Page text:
Nation’s last new coal plant proposal denied in Georgia

The long troubled Plant Washington project would have cost more than $2 billion

Emily Bosch

SANDERSVILLE, GA -- The Georgia Environmental Protection Division (EPD) has denied a request for additional time to begin construction on the proposed Plant Washington, signaling the end of the troubled 12-year-old project. The now defunct consortium of electric membership corporations (EMCs) behind the project had 30 days to appeal the EPD decision which expired last week.

Plant Washington represented the last proposed new coal power plant project in the United States. The 850 MW plant would have cost more than two billion dollars to construct and would have produced the annual carbon pollution equivalent of about one million cars. By not constructing this plant, Georgia ratepayers will avoid paying millions of dollars for dirty, outdated power.

The Sierra Club sought to protect ratepayers, air and water quality, and public health by opposing the project from the beginning, working alongside partners including the Fall-line Alliance for a Clean Environment, Ogeechee Riverkeeper, Altamaha Riverkeeper, and the Southern Alliance for Clean Energy. Represented by the Southern Environmental Law Center, this coalition successfully challenged the plant’s original water and air permits and repeatedly fought requests for permit extensions.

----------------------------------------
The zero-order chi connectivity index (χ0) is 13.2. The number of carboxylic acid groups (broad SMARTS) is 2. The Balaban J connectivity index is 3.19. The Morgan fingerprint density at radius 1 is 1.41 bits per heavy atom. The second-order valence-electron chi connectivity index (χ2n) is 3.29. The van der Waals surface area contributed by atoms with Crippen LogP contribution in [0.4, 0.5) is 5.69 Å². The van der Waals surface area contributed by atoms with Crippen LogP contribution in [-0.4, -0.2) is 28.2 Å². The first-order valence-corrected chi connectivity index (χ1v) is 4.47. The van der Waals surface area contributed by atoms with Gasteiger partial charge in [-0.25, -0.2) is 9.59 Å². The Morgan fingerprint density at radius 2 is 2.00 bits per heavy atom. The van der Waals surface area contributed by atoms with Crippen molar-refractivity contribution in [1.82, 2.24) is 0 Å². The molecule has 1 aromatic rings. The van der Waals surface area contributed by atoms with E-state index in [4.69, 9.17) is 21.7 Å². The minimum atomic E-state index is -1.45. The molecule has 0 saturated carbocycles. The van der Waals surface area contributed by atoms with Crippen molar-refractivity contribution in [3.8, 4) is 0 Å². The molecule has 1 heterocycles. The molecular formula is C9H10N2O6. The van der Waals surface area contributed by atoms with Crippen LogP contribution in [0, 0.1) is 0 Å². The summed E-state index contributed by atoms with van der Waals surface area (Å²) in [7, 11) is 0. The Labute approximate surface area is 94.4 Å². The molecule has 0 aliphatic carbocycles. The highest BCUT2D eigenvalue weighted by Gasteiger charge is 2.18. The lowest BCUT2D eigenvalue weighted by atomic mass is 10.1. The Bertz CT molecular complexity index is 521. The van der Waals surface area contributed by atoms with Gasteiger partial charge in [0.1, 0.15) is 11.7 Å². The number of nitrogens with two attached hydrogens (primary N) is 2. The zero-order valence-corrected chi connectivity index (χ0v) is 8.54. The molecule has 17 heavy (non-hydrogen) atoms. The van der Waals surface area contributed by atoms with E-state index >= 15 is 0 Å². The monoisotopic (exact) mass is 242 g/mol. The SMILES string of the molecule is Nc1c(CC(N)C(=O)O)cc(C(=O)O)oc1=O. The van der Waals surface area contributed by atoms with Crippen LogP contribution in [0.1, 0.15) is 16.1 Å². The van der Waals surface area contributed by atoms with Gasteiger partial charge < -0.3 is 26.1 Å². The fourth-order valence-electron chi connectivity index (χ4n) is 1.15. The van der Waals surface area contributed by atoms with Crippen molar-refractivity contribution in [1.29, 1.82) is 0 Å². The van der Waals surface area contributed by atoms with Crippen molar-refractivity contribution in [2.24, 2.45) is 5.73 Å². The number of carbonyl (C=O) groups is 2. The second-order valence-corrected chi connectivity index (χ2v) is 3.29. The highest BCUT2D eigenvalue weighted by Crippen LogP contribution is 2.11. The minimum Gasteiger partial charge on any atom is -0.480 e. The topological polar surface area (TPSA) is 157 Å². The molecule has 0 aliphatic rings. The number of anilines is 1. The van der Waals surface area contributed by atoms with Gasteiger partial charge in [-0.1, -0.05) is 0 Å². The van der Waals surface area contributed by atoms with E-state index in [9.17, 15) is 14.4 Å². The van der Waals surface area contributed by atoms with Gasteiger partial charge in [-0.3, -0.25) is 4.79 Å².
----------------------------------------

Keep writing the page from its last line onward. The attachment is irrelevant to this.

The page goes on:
Katherine Cummings, a member of the Washington County based Fall-line Alliance for a Clean Environment (FACE) released the following statement:
“I am thankful for the EPD’s decision so we can move on from this outdated and unnecessary project. Plant Washington posed a threat to family budgets, community health, and natural resources in and beyond Middle Georgia. It’s certainly a moment of closure and relief that this polluting giant will never be built.”

About the Sierra Club

The Sierra Club is America’s largest and most influential grassroots environmental organization, with more than 3.5 million members and supporters. In addition to protecting every person's right to get outdoors and access the healing power of nature, the Sierra Club works to promote clean energy, safeguard the health of our communities, protect wildlife, and preserve our remaining wild places through grassroots activism, public education, lobbying, and legal action. For more information, visit